Alongside Scotland and London, Northern Ireland supported Britain’s continued membership of the EU in 2016.
But the DUP backed Leave and is currently, as part of a de-facto coalition with the Tories at Westminster, trying to drag the entire country out of the European trading bloc.
The party even seems determined to push through a No Deal Brexit at the expense of a hard border on the island of Ireland.
O’Doherty sees the Brexit crisis as a tipping point in the debate over Irish unity.
Although he has always reflexively identified as Irish, he admits to feeling, on some level, profoundly British.
“How can I not,” he writes, “when I have watched British television all my life, read mostly British literature, paid my taxes into the British exchequer and been treated by the British NHS?”
As a result, he was never an enthusiastic advocate of the all-Ireland project.
And yet Brexit, he says, hasn’t just forced him to choose between his nominal British and European allegiances, it has revealed how utterly marginal Northern Ireland is to the Westminster political class.
“Brexit is all that really tempts me to play my part in breaking [up the Union],” he writes, “to vote my way back into Europe through a united Ireland, perhaps more to punish Britain than to find a safe haven.”
He is, of course, far from the only reluctant or late-blooming nationalist in Ireland.
Polls are beginning to register significant levels of support for reunification on both sides of the border; Sinn Féin, meanwhile, is ramping up its demands for a border poll in the event the UK leaves Europe without a deal.
But O’Doherty remains anxious about how Brexit might affect the 1998 peace deal and worries that it could provide an opening for the province’s dissident paramilitary groups—groups, he warns, “that are going nowhere, if they can help it, but back to war.”
One recurring character in O’Doherty’s narrative is Lyra McKee, the 29-year-old journalist shot dead by the New IRA, a republican splinter group, during a riot in Derry earlier this year.
McKee was an LGBTQ woman who grew up after the war had come to an end but wrestled, in her journalism, with its legacy of trauma.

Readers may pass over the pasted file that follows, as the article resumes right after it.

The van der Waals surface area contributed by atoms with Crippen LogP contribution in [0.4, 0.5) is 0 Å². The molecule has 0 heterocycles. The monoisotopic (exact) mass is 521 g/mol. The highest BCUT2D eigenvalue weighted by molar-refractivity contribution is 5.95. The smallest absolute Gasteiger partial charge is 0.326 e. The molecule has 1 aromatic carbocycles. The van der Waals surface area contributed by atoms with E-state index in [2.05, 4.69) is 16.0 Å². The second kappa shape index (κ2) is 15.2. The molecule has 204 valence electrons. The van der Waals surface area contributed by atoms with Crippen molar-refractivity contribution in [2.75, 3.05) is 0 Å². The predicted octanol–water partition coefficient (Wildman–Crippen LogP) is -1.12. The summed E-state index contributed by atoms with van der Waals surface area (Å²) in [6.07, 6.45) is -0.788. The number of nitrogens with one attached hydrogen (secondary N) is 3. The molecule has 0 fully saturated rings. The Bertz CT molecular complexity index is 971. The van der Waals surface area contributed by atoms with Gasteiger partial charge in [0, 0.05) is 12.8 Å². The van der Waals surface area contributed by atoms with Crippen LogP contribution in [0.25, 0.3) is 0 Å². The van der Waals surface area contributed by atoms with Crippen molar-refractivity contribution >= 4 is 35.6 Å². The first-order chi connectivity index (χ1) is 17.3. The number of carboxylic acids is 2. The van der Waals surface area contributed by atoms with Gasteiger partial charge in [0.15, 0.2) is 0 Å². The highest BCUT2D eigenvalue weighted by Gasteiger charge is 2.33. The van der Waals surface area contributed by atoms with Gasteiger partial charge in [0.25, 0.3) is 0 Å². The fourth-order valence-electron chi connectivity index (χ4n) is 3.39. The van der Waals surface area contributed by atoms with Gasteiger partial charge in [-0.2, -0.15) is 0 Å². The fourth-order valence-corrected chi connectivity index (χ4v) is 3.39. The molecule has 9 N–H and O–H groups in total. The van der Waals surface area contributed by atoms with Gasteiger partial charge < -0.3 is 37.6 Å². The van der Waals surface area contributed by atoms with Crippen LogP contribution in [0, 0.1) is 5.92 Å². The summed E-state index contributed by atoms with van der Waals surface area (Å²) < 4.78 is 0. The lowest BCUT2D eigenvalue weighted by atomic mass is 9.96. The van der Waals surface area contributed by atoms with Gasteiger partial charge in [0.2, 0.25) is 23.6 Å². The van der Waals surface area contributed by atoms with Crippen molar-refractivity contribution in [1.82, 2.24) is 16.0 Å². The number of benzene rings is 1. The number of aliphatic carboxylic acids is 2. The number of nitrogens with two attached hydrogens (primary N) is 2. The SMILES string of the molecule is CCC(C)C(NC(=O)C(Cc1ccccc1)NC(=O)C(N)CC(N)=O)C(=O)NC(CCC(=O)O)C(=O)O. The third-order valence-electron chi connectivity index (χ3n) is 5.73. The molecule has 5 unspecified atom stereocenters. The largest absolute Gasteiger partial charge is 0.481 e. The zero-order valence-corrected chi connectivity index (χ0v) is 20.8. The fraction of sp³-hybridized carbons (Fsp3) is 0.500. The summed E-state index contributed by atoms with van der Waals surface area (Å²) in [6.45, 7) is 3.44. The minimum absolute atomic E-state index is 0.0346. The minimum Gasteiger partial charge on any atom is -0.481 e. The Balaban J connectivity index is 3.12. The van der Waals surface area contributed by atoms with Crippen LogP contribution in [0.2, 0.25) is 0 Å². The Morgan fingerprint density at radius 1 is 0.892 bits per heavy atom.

It’s not clear if O’Doherty knew McKee personally, but her death seems to symbolize, in his eyes, the false promise of armed conflict and the tragic pointlessness of the North’s enduring tribal divides.
“She had been part of the real revolution, young, gay and anti-sectarian,” he writes.
“Many saw her as the first martyr of that revolution. She was cut down by a gunman clinging to the possibility of a defunct revolution reshaping Ireland.”
Somewhat against the guiding tone of the book, O’Doherty insists that he is optimistic about Northern Ireland’s future, whether it remains part of the United Kingdom or decides, ultimately, to join the Irish Republic.
The lynchpin of this optimism is his conviction that a new generation of Northern Irish people—McKee’s generation—is beginning to abandon the old ritual obsessions with nationality and religion and focus instead on their own distinctive sexual orientations and secular identities.
“[Half a century] on from the civil rights campaign and the deflection of its energies into violence, Northern Ireland is discussing rights again,” he concludes, “and freeing itself from political and religious chauvinism, reforming itself as it might have done in the 1960s and 1970s.”
With Brexit looming and the devolved political system still in gridlock, he may or may not be correct about this.
But in Fifty Years On, O’Doherty has nonetheless drawn a beautifully layered and engaging profile of Northern Ireland as it reels into the 21st century.
Hopefully, the next fifty years will be better than the last.
The article is a review of Fifty Years On: The Troubles And The Struggle For Change In Northern Ireland by Malachi O’Doherty. Read the original piece at heraldscotland.com.